In the Times story, there were notes relevant to those working on disability issues.
Some critics fear that physician-assisted suicide will pressure people with terminal illnesses who have low incomes or are disabled to end their lives to avoid becoming a financial burden to loved ones. Supporters cite studies that they say have refuted that idea.Of course, I'm not so hard-bitten that I can envision a circumstance where someone with terminal cancer might want to take an lethal dose of narcotics. On the other hand, the so-called "health care crisis" has many progressives touting the benefits of managed care -- which can be an euphemism for rationed care, which in turn means the so-called right-to-die becomes the duty-to-die.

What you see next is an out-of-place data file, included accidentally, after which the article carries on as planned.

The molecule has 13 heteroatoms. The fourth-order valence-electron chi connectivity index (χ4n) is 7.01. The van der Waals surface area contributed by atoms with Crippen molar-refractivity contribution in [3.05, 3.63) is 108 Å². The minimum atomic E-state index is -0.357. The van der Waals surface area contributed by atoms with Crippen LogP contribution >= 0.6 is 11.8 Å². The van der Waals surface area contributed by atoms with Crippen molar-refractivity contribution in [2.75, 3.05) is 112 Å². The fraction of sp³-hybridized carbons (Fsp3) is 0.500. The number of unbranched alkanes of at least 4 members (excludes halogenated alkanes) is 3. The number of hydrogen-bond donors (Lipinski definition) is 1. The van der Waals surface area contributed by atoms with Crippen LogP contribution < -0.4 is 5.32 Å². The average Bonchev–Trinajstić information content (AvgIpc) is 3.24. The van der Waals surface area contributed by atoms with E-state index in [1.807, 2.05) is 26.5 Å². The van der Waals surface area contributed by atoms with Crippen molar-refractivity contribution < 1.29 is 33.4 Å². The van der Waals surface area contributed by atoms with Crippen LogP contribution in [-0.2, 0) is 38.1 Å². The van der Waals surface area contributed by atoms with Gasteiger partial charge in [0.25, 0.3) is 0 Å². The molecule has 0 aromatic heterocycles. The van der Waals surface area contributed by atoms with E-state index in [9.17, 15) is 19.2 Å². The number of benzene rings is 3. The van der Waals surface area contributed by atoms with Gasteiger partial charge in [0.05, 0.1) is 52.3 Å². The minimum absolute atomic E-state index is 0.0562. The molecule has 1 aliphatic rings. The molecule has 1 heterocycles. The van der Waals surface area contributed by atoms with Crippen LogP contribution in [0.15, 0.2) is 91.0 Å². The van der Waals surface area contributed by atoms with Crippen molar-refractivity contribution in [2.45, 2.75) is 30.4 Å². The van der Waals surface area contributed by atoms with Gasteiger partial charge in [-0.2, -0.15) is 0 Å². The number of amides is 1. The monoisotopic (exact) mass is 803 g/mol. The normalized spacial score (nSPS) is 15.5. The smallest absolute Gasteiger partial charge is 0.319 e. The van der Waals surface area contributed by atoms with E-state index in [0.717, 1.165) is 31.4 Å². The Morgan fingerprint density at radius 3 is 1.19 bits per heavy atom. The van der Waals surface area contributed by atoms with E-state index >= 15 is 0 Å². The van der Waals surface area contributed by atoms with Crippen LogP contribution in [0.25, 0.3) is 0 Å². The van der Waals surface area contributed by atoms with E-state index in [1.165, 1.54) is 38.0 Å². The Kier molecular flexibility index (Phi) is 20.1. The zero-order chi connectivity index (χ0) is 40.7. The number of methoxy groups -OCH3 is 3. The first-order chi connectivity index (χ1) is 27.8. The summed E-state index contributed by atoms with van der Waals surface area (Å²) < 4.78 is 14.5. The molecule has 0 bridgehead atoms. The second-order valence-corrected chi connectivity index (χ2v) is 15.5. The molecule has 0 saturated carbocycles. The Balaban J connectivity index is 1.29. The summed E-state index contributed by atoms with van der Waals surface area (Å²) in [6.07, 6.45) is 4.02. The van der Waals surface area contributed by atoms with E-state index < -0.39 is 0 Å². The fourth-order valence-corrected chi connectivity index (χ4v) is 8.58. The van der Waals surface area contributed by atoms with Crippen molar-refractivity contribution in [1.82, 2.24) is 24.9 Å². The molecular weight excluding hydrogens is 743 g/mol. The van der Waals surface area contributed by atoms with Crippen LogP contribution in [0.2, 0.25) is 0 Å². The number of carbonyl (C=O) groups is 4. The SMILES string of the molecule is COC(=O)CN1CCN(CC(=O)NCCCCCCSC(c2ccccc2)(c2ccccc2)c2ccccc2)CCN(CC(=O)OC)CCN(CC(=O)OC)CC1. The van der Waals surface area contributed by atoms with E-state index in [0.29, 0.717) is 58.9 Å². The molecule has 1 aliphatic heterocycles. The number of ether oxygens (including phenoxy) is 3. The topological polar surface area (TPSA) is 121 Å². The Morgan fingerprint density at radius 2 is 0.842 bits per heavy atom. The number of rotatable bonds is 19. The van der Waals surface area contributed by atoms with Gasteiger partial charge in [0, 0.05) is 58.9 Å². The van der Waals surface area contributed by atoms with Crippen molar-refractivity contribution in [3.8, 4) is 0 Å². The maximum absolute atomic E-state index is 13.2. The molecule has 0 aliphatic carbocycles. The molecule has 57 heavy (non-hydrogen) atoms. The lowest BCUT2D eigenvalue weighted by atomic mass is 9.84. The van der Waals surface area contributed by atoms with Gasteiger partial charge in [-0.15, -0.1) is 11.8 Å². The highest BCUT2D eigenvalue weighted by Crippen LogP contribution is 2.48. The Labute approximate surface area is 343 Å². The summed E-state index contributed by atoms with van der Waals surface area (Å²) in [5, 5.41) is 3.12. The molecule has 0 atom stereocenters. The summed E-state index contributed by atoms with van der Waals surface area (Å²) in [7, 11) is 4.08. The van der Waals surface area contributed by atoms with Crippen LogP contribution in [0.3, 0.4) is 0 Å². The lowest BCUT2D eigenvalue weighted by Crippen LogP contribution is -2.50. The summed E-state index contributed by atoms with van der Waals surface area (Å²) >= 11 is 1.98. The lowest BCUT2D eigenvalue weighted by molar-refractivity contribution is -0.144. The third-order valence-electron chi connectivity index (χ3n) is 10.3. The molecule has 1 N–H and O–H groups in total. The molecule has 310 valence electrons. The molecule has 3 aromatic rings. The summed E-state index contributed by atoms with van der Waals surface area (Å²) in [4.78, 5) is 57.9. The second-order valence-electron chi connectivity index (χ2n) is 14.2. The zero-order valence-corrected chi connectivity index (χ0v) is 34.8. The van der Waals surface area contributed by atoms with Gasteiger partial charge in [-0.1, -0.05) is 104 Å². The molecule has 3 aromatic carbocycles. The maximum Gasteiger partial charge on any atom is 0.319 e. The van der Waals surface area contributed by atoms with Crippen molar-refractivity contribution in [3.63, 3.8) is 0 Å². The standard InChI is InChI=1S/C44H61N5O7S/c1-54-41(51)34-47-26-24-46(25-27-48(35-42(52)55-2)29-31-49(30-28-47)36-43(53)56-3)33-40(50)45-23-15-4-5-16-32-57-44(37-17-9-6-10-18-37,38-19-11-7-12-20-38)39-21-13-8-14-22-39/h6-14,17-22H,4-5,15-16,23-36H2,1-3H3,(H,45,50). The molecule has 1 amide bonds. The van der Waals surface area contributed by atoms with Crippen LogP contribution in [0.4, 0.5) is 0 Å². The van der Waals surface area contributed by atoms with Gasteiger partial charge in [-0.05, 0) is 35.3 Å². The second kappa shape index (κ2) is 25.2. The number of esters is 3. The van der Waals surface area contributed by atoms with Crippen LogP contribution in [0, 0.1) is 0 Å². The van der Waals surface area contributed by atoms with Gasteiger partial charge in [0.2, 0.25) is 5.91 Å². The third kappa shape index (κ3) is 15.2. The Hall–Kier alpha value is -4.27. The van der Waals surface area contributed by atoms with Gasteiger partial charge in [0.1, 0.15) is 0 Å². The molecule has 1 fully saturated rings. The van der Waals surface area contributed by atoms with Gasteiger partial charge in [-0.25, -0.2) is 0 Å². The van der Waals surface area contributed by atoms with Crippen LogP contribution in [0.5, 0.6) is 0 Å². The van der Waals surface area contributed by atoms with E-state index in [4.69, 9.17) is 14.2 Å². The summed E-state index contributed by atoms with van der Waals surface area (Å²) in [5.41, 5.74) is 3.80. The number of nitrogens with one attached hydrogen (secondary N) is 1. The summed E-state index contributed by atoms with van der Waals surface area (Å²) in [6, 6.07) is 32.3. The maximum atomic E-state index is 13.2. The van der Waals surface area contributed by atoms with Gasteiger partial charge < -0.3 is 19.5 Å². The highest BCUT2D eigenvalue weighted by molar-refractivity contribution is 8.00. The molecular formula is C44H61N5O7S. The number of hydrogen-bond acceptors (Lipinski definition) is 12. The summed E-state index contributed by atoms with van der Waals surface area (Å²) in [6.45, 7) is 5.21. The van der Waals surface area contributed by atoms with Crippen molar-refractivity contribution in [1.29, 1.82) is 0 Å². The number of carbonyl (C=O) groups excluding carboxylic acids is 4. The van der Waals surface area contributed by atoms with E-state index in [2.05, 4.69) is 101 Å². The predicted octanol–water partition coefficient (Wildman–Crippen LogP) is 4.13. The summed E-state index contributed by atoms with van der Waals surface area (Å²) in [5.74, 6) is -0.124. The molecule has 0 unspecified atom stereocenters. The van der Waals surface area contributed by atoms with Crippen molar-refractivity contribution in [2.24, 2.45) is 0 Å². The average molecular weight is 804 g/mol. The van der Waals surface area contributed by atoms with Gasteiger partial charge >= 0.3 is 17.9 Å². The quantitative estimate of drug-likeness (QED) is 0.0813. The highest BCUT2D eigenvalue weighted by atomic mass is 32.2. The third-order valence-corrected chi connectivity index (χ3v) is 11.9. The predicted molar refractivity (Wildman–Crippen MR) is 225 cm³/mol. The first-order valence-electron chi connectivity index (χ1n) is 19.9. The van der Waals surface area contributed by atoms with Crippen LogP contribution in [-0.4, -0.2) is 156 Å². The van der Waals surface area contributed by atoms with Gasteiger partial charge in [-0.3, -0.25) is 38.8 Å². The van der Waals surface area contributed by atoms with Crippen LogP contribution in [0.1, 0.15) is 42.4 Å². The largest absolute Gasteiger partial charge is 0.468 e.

Ms. Fleming, who was divorced, filed for bankruptcy in 2007 with $5,800 in credit card debt, according to court records and a lawyer who had represented her, Hugh Haffner.
People with disabilities were long shunted aside -- shut-in, made invalid -- and we have only stepped out into society as a group after people like Ed Roberts opened the door.
Now that we are here, we should not be the first asked to leave.